I was sitting up next to the end of the bar by myself, which also put me right up next to the stage. When the time was right, Jess and Hoby was to start something. They was going to go at it pretty quick, cause if it was just a bunch of hollering, the bouncer would throw them out before it got going. They had to throw punches and try to drag a few more into it while they was at it. Then, when all hell broke loose, I’m supposed to slide behind the bar and grab some cash. A little fun, a little green. No big robbery or nothing like that, just a little cash and dash.

Ok, yeah, now that I say it out loud, it sounds like pretty bad plan.

Truth is, I don’t think none of us thought we’d go through with it. I figured we’d end up drinking and having a good time and nothing would come of it. And I’d probably been three sheets to the wind had it been a rock and roll band. Hell, I’d probably been three sheets to the wind if Charlotte hadn’t been in that dopey band of flake bats. But she was. And even though she was the only girl in the band, and the more I studied on her, the better she looked, she still hadn’t hooked me. She looked like she was dressed for Sunday morning church. I like my women with a little more edge.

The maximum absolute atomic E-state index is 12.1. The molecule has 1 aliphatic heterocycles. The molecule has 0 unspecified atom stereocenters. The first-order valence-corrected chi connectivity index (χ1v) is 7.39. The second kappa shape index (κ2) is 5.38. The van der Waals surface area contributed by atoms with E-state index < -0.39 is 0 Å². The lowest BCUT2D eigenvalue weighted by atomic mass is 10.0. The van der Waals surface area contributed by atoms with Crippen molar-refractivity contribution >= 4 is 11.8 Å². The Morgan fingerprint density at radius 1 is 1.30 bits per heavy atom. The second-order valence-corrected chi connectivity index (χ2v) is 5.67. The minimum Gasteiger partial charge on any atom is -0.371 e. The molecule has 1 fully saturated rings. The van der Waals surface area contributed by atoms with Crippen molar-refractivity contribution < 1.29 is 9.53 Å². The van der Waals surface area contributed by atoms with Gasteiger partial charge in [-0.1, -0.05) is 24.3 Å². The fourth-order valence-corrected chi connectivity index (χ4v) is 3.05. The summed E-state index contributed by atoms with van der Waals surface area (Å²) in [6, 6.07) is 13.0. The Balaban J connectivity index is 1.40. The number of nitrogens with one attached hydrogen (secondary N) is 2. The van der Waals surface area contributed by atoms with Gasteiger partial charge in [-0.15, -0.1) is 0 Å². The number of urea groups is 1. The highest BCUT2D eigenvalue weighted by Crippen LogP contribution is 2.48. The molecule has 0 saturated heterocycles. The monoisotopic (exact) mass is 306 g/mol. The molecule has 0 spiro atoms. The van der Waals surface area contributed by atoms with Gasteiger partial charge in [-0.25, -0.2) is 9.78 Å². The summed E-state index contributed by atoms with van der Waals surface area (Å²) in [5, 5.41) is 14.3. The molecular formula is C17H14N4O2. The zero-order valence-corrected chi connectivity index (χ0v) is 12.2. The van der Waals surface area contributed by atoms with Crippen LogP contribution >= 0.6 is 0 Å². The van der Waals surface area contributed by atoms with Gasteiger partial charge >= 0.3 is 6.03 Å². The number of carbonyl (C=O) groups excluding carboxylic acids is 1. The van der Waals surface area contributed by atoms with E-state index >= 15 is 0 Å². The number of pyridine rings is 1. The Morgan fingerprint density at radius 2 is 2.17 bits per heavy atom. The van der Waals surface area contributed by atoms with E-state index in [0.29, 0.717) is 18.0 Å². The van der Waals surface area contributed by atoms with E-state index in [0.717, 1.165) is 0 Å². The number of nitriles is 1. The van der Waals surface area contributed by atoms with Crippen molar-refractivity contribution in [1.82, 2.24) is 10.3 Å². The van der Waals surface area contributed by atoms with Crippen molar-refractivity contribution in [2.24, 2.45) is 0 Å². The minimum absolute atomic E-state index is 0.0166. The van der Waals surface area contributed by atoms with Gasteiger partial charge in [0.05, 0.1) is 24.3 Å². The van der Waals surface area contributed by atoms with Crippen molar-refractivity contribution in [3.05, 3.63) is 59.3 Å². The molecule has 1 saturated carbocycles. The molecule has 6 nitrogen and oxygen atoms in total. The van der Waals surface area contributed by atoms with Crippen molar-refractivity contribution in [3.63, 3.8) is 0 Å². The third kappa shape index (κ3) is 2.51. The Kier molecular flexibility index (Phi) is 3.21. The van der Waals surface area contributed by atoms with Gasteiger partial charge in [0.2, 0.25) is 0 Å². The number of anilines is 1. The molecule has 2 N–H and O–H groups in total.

The band had been playing when we got there, some kind of rockabilly that might been respectful if they had played it like Skynard might have played it. They followed that up with some jazz crap that just wasn’t doing it, but there was a lot of them beatnik types with their fashion model beards and their cute little jeans with the rolled up cuffs and they seemed to like the dorky guitar player. Whatever. I ordered another beer.

Then they played a slow song. A sad song. I ain’t into music but I know blues when I hear it and that’s what they launched into. Ok. I could handle that. Dorko was singing and the big fiddle player quit thumping on that thing and plucked the strings soft and slow. Then Dorko quit singing and turned to Charlotte.

I never heard nothing like it. She made that clarinet cry, playing notes long and sad, then a run of notes together going from low to high and back down again, her fingers dancing over them little holes on that pipe. I don’t know how long she played but it wasn’t long enough. Dorko ruined it with his guitar and whiny voice. But it was too late. She’d hooked me.

So I paced myself. Cause in my mind, in my twisted reality, I knew me and her was meant to be. And when I finally get a chance to talk to her, I wanted my wits to be with me.

I looked over at Jess and Hoby and they was talking to some girls, drinking like there was no tomorrow. I relaxed a little, thinking Jess would just forget about the fight and the stealing and just sit back and have a good time. Suited me just fine. Me and Charlotte had our destiny to fulfill.

So the band goes back to whatever crazy music they play. Thumping on that fiddle, goofball tooting his horn. Even Charlotte was into it, but that’s ok. You got to do what you got to do. I couldn’t take my eyes off her. She smiled at me once or twice. Pretty sure. I was hard not to miss sitting so close. I smiled back.